The superintendent for Schenectady schools wants the federal government to intervene in what he argues is racial discrimination in how New York funds education.
Larry Spring, who leads the small city school district north of Albany, filed a complaint with the U.S. Department of Justice against the governor's and comptroller's offices and the Legislature, arguing that Schenectady, a district with mostly minority students, gets a lower percentage of the state aid it is owed under state funding formulas than districts with mostly white students.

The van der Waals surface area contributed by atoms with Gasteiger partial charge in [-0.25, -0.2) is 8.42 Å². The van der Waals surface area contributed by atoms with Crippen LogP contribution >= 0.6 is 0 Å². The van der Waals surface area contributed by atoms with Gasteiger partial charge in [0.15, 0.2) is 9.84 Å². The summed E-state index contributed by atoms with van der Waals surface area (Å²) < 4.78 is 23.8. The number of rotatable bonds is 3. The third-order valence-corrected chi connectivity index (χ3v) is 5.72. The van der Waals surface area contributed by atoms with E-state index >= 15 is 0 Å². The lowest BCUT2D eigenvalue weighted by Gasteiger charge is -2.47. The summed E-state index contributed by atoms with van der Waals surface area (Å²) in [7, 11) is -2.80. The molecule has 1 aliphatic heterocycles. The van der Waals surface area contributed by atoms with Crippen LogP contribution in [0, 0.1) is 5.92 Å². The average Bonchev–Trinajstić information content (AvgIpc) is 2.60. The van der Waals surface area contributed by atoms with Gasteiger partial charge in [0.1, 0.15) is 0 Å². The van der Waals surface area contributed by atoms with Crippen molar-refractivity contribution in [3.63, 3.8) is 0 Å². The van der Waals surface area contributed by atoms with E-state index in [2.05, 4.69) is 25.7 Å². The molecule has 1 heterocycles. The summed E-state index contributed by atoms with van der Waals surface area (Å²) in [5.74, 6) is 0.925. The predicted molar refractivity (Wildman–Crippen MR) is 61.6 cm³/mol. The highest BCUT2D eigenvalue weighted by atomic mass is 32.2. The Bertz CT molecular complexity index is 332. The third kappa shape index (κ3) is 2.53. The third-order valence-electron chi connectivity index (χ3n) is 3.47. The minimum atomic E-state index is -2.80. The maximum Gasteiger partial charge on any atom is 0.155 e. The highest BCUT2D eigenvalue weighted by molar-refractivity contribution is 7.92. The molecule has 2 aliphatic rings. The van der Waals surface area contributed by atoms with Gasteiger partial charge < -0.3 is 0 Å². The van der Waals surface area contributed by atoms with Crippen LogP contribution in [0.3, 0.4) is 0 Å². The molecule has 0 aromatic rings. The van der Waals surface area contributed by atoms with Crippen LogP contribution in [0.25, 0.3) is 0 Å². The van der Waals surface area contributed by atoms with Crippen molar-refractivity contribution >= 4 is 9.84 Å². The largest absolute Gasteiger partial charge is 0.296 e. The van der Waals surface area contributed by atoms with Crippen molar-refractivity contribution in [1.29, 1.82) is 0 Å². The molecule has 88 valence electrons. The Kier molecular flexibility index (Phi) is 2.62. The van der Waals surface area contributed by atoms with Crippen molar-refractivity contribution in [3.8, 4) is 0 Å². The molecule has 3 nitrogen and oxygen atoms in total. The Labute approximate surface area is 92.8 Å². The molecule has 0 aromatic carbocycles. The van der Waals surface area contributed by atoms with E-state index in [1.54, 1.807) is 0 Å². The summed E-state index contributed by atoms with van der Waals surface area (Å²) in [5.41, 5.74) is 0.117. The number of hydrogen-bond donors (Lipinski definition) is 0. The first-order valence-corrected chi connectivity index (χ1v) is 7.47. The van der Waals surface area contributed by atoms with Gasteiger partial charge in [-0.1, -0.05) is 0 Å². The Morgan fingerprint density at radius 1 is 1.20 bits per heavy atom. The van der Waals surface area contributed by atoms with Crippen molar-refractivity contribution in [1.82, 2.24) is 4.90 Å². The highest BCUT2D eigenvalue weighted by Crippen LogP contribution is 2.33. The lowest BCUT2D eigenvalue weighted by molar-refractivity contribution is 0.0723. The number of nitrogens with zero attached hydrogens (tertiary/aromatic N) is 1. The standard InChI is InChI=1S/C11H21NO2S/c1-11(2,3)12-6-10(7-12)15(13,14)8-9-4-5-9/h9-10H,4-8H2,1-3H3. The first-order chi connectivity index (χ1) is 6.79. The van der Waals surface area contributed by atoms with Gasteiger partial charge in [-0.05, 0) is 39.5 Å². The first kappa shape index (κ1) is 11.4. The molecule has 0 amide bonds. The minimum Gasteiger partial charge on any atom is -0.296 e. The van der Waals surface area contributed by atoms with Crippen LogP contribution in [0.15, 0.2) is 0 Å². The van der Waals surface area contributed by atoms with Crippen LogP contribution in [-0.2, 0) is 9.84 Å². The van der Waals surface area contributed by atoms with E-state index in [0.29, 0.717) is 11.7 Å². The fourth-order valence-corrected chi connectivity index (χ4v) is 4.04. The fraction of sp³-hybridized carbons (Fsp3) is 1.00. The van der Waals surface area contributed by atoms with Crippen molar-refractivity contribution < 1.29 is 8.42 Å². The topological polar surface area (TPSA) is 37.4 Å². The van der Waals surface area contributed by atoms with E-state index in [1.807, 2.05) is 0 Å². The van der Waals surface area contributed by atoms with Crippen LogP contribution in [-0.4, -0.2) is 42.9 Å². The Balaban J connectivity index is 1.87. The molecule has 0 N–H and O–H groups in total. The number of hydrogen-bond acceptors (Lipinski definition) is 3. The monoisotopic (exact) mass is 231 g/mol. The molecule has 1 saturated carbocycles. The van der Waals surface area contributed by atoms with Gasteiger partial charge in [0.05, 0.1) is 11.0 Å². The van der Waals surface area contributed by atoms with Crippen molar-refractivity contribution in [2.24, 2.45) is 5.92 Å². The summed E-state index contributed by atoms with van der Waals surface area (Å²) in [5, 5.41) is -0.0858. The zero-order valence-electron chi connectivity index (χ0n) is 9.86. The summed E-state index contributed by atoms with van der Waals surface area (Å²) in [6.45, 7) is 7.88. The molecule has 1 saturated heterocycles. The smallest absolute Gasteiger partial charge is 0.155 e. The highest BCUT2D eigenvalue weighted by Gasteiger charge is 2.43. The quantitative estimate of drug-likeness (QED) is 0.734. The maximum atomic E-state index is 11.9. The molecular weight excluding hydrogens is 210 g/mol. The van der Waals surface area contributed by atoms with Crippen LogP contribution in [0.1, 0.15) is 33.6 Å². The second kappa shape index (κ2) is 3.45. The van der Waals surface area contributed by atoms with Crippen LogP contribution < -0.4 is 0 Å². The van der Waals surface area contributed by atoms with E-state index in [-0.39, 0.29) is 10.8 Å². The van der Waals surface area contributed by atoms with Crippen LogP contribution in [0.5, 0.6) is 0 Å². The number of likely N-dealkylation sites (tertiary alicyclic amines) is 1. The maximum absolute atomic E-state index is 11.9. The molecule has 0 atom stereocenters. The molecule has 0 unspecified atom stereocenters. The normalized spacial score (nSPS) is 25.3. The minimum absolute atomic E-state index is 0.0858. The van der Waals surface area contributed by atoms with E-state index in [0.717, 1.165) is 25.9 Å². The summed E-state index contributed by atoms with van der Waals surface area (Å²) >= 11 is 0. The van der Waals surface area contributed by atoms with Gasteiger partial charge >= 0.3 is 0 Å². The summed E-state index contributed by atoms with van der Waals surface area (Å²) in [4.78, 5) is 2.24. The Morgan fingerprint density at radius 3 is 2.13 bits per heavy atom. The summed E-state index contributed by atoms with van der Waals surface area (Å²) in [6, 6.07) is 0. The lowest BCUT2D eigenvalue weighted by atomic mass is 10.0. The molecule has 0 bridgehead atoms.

“New York has promised its school districts a minimum amount of state aid in order to ensure that each district is able to provide basic instruction to its students,” according to the complaint, which was filed on Friday. “Currently, however, a school district's likelihood of receiving the full measure of state educational aid that it has been promised, and consequently, the likelihood that a district is adequately funded, is directly correlated to whether the district serves predominantly white students. The disparity between the percentage of required aid received by predominantly white districts and the percentage received by 'minority-as-majority' districts is too significant to be coincidental.”